I do not know how to correctly answer this question. I experienced moments where it felt like there was something wrong with the degree but I could never conjure a solution, so I am not positive if I have the credibility to critique the degree. Going back to my first question, I mentioned what I learned, but in my years of schooling I often had to look outside of the architecture curriculum to make sense of certain aspects, which may be the issue. I haven’t left school feeling resentment towards the program for not offering different or a wider variety of courses. I feel the coursework in its entirety has provided the correct exposure to essential elements of architecture that allowed me to advance . For most budding architects there is a single period during our schooling years where budget has no bearing on the result. I believe that the degree is successful in letting our minds wander unimpeded. There is a time where students, graduates or architects must make the distinction between unbuildable art and architecture, and school provides the framework to test such theories . The Walt Disney Concert Hall shown in Image 5 is a perfect example of those worlds colliding.
How has the field differed from my expectations?
I thought that hearing my professors rant each semester about “how architecture isn’t just design” would prepare me for the real world that extends beyond Stirling Highway and Hampden Road but in typical fashion, I was wrong. In my experience (and I know I’m being dramatic), the field appears to have no room for actual architecture anymore. It’s dead . Once feasibilities studies are completed and developers and/or builders have cut costs wherever possible, the result is often poor. Currently, you cannot drive around Perth without seeing a crane around each corner. This is strongly indicating that the time is right for developers to whip up a tower, make a profit and call it a day. Being so profit driven, an architects power is lost along with his or her morals and vision . I feel that the field is losing touch with what the up and coming market is after by leveraging their is proximity to the city with bad design with a need for profit. The one thing our generation longs for is a good time, whether it’s for “the gram” or for personal gain…but let’s be honest it’s for the gram. This is where proximity to the city comes into play. We want to be as close as possible, we want a high quality space and at a low cost, of course. Rooms can be compact but the quality is still important . I thought that architects would cling to their vision that make spaces meaningful and experiences worth while. The real world has no time for such things. We as a profession have failed to define meaning in space to the general public and have instead given into the compromise and offer the community a watered down product. If Cameron Chisholm Nicol’s (CCN) latest project, Empire Apartments, located in Floreat is nominated in the multi residential category in this year’s WA Architecture Awards, how healthy can the field be? Please refer to Image 7 to be adequately uninspired.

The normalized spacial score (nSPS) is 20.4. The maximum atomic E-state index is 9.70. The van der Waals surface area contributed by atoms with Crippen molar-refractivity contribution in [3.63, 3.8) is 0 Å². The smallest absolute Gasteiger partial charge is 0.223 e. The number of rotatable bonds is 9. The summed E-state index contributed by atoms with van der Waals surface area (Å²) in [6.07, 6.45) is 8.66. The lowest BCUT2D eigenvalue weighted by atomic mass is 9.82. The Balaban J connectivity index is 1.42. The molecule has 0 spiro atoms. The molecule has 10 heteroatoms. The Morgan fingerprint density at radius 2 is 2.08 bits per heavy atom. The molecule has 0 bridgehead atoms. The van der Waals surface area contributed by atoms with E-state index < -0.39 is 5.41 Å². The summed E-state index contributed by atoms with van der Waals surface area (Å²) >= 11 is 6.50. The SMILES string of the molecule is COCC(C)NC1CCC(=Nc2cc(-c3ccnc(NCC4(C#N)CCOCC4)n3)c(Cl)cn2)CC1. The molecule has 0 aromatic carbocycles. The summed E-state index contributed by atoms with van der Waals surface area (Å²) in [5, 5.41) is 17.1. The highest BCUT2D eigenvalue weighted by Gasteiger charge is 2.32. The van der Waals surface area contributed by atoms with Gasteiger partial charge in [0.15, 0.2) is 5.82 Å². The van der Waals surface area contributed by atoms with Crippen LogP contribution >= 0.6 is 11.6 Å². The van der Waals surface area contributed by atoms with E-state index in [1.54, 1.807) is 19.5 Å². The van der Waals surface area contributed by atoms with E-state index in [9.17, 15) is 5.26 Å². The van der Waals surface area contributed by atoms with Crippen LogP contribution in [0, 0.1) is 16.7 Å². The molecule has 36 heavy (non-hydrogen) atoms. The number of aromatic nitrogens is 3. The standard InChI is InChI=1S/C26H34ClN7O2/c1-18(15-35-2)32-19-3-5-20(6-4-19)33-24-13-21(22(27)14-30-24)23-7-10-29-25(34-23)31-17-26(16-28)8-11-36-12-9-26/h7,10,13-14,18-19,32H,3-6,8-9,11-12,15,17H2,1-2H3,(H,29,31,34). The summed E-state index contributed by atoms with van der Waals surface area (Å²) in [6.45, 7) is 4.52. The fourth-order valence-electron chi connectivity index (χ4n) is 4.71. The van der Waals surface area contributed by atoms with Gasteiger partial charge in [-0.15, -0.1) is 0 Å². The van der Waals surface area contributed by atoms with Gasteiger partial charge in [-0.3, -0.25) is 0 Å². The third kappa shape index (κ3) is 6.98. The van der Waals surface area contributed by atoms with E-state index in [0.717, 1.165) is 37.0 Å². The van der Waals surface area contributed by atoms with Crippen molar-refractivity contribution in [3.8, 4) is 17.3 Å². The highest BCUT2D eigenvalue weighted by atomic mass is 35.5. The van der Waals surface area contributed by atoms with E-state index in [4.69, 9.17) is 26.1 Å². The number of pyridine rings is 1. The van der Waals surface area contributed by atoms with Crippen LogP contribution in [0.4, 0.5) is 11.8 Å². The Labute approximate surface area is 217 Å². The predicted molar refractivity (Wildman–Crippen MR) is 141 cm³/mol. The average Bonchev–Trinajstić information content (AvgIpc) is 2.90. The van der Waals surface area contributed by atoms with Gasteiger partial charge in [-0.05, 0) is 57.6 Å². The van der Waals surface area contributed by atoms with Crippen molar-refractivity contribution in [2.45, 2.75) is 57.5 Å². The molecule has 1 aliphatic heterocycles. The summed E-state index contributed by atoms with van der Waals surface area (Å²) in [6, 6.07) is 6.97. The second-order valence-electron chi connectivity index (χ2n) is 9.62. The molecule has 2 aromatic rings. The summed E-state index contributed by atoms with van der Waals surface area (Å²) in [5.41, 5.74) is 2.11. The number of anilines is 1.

How would I summarise my time?
In a word, fleeting. In two, comfortably uncomfortable. I took my time with my degree which made my situation ideal and I encourage all students – not just architecture students – to do the same. I was fortunate enough to take a one year hiatus between the Bachelors and Masters to gain local experience and another year hiatus in the middle of my Masters to work in an architecture office in the United States. When I arrived home I took on a very loose full time load to ensure I had enough time to attach myself to a local office and guarantee that I was gainfully employed by the time I completed my studies. My first failed article touched on offices being willing to share their resources to teach us while we are students and the expectation that is attached once the Masters program is completed. The aim of this article is to use a few of my experiences and takings from my university career to help educate any student in doubt. I think those who are dedicated enough to complete the degree understand that architecture is not learnt in a five year stint. Be fulfilled, move around in spaces, observe the surrounding environment, be willing to learn and take your time.